Fig. 7

Glomerular area, mesangial area, MT-positive tubulointerstitial area, TGF-ßl-positive glomerular area and TGF-ßl-positive tubulointerstitial area in the kidneys of DR, DS, and DS-IS rats. *** P < 0.001, **** P < 0.0001 vs. DS

Fig. 7

Glomerular area, mesangial area, MT-positive tubulointerstitial area, TGF-ßl-positive glomerular area and TGF-ßl-positive tubulointerstitial area in the kidneys of DR, DS, and DS-IS rats. *** P < 0.001, **** P < 0.0001 vs. DS

Discussion

The present study demonstrates for the first time that IS promotes aortic calcification and aortic wall thickening. Osteoblast-specific proteins, such as osteopontin, Cbfal, ALP and osteocalcin are expressed in the cells embedded in the aortic calcification area. The serum levels of IS in the DS-IS rats are around 2 mg/dl, which are comparable to, or rather below the mean serum level of IS (5.3 mg/dl) in haemodialysis patients [ 3,4 ]. Thus, IS is a vascular uraemic toxin that may be responsible, at least partially, for the progression of arteriosclerosis in CKD patients.

The pathogenesis of vascular calcification in uraemia is not yet completely understood, although increased levels of inorganic phosphate and/or uraemic toxins may play an important role by transforming vascular smooth muscle cells into osteoblast-like cells [ 21–24 ]. Vascular calcification is an active, cell-mediated process. Osteoblast differentiation factor Cbfal and several bone-associated proteins, such as osteopontin, ALP and osteocalcin are present in histological sections of arteries obtained from uraemic patients. High levels of inorganic phosphate and uraemic serum can transform vascular smooth muscle cells into osteoblast-like cells, possibly by upregulation of Cbfal [ 21–24 ]. Addition of ß-glycerophosphate as a donor of inorganic phosphate induced calcification and osteopontin expression in cultured vascular smooth muscle cells [ 21 ]. Addition of uraemic serum also accelerated mineralization and increased expression of Cbfal, osteopontin and ALP in cultured vascular smooth muscle cells. The uraemic serum-induced osteopontin expression in vascular smooth muscle cells is partially mediated through ALP activity and a Na/Pi co-transporter-dependent mechanism. Reduction of serum phosphorus concentration by sevelamer prevented the uraemia-enhanced arteriosclerosis and vascular calcification in the uraemic apoE-knockout mice [ 25 ]. Although there are inevitable discrepancies between rats and humans, we found in vivo using rats that IS may have accelerated transformation of vascular smooth muscle cells into osteoblast-like cells with expression of osteoblast-specific proteins, such as osteopontin, Cbfal, ALP and osteocalcin. Thus, we propose that IS is one of the uraemic toxins inducing osteoblast transformation of vascular smooth muscle cells.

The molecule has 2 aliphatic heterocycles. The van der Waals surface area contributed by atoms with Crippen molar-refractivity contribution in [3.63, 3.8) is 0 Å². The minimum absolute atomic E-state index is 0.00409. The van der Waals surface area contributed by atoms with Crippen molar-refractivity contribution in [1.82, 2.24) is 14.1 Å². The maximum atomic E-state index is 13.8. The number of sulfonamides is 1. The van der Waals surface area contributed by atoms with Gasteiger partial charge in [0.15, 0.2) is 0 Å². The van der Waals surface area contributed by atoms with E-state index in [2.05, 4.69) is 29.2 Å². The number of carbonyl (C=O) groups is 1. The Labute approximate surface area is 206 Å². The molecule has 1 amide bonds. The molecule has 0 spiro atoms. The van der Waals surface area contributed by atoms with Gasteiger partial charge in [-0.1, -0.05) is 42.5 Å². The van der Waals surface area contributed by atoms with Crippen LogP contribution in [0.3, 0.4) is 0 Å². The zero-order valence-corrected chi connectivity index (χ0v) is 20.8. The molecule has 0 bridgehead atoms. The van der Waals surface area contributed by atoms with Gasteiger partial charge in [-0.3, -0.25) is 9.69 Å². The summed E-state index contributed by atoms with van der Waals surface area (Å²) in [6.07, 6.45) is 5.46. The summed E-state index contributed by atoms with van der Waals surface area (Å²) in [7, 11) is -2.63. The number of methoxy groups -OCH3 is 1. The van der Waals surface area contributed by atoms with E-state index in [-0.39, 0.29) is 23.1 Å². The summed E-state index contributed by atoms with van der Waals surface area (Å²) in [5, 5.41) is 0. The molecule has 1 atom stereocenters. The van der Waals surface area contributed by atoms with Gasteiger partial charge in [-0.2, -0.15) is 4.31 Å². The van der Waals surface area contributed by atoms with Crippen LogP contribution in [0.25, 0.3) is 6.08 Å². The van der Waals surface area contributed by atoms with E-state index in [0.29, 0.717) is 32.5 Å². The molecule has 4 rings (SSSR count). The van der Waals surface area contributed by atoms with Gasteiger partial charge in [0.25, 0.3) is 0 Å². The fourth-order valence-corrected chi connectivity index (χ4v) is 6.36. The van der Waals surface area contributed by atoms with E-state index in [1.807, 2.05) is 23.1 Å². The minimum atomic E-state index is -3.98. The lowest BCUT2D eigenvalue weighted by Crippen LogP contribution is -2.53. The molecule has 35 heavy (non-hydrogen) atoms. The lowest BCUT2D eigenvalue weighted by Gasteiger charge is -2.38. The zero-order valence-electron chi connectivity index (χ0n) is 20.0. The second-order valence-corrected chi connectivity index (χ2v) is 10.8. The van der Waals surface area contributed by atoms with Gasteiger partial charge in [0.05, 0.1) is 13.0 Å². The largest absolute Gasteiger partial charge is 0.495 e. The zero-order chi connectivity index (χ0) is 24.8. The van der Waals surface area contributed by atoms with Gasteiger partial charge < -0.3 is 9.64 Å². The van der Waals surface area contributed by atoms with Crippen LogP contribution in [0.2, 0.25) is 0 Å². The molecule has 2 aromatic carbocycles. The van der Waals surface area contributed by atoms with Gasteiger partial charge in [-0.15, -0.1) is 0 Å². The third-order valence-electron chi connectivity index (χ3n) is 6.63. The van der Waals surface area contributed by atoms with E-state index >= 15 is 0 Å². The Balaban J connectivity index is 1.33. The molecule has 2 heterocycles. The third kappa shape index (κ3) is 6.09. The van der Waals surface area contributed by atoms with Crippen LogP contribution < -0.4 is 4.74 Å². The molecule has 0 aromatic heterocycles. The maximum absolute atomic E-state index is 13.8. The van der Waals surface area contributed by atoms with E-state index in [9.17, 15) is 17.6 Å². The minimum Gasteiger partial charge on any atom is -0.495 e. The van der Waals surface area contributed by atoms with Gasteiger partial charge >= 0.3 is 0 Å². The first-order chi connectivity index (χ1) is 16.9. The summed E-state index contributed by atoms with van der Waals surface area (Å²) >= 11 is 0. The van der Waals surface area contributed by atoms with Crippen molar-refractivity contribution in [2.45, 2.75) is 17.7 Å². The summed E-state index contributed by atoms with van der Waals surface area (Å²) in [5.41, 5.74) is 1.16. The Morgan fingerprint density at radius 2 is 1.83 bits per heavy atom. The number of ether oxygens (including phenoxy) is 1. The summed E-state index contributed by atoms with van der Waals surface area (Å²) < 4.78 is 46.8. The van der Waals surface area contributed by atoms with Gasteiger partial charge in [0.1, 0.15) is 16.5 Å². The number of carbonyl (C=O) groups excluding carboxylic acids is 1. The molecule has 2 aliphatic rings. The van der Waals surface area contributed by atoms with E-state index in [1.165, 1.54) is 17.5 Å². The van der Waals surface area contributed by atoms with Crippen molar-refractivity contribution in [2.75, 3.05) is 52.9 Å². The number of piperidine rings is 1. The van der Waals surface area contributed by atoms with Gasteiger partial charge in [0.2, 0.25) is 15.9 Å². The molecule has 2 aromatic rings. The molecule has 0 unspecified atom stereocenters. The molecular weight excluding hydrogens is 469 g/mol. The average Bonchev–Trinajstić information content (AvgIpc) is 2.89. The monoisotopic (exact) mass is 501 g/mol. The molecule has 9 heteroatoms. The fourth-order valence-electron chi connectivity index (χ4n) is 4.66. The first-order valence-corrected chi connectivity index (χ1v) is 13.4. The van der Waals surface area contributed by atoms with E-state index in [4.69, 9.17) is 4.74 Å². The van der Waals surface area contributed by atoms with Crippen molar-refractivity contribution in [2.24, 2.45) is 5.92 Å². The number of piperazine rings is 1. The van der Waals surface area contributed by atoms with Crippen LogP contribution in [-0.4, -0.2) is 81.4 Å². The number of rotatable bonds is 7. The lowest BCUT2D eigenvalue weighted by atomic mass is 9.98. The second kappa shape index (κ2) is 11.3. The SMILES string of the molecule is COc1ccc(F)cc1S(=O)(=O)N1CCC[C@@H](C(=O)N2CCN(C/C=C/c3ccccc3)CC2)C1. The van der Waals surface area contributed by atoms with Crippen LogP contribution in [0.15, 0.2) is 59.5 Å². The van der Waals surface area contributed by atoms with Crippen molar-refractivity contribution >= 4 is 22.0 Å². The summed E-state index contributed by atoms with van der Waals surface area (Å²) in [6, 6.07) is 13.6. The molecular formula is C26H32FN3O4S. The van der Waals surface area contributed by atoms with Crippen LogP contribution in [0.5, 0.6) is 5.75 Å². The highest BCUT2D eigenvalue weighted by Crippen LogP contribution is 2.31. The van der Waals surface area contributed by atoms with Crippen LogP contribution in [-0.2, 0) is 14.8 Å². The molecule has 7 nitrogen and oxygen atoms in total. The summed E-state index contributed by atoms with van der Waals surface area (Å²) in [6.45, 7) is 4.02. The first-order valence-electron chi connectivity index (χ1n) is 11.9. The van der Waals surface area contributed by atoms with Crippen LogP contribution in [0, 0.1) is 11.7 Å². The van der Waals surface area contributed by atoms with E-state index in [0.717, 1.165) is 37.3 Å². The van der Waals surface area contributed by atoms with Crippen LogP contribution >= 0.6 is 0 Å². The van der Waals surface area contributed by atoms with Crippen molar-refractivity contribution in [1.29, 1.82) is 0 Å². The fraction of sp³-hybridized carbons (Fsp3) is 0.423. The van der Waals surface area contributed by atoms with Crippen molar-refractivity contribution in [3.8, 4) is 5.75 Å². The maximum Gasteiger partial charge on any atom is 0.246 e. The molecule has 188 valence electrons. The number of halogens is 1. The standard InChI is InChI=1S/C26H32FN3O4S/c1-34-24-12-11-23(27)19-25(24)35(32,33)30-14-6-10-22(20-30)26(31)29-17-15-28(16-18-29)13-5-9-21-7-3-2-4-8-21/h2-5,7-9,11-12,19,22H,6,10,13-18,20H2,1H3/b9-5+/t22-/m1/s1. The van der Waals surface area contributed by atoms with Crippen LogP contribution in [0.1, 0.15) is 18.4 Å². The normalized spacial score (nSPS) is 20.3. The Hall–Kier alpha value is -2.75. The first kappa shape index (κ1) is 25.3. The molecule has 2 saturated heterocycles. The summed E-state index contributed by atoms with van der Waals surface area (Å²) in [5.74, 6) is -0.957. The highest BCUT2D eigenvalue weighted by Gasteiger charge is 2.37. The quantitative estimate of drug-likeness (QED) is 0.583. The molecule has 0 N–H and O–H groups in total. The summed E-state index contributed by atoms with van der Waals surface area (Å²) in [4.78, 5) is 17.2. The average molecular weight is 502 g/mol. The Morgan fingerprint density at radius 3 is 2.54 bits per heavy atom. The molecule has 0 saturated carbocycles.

IS, OAT1 and OAT3 were colocalized in the osteoblast-like cells embedded in the aortic calcification areas of DS-IS rats. The expression of OATs, especially OAT3 suggests that these OATs transport IS into the osteoblast-like cells, resulting in accumulation of IS within the cells, possibly followed by intracellular generation of free radicals. The finding that SMA was not colocalized in the osteoblast-like cells also supports the notion that these osteoblast-like cells lost SMA, a marker of vascular smooth muscle cells, by transformation.

In the present study, we confirmed nephrotoxicity of IS even in rats with early stage of CKD. DS-IS rats showed significantly increased extent of glomerular hypertrophy, mesangial expansion and MT-positive tubulointerstitial area with increased expression of glomerular and tubulointerstitial TGF-ßl as compared with DS rats, although there were no significant differences in serum creatinine and creatinine clearance between the two groups. These results are consistent with our previous reports on nephrotoxicity of IS [ 4–8 ].

IS is produced in the liver from indole, a metabolite of dietary tryptophan by intestinal bacteria. An oral sorbent (AST-120) reduces serum and urine levels of IS in uraemic rats and patients with CKD stage 4 to 5 by adsorbing indole in the intestines, and consequently stimulating its excretion into faeces. AST-120 delays the progression of CKD not only in uraemic rats, but also in CKD patients [ 18 , 26–33 ]. AST-120 is widely used as an approved drug not only in Japan, but also in Korea for the treatment of pre-dialysis patients with CKD stage 4 to 5 to delay the progression of CKD. A multicenter, randomized, double-blind, placebo-controlled, dose-ranging study has demonstrated that AST-120 decreased serum IS levels in a dose-dependent fashion in patients with CKD stage 4 to 5 [ 34 ]. Recently, AST-120 has been reported to reduce arterial stiffness and intima-media thickness of common carotid artery in non-diabetic pre-dialysis patients with CKD stage 4 to 5 [ 35 ]. These beneficial effects of AST-120 on arterial stiffness and intima-media thickness may be due to reduction of serum IS levels. Thus, AST-120 may also be effective in preventing aortic calcification in CKD patients by reducing the serum levels of IS.

In conclusion, IS promotes aortic wall thickening and aortic calcification with colocalization of osteoblast-specific proteins. Thus, IS is not only a nephrotoxin but also a vascular toxin, and may contribute to the progression of aortic calcification in CKD patients.

Conflict of interest statement . None declared.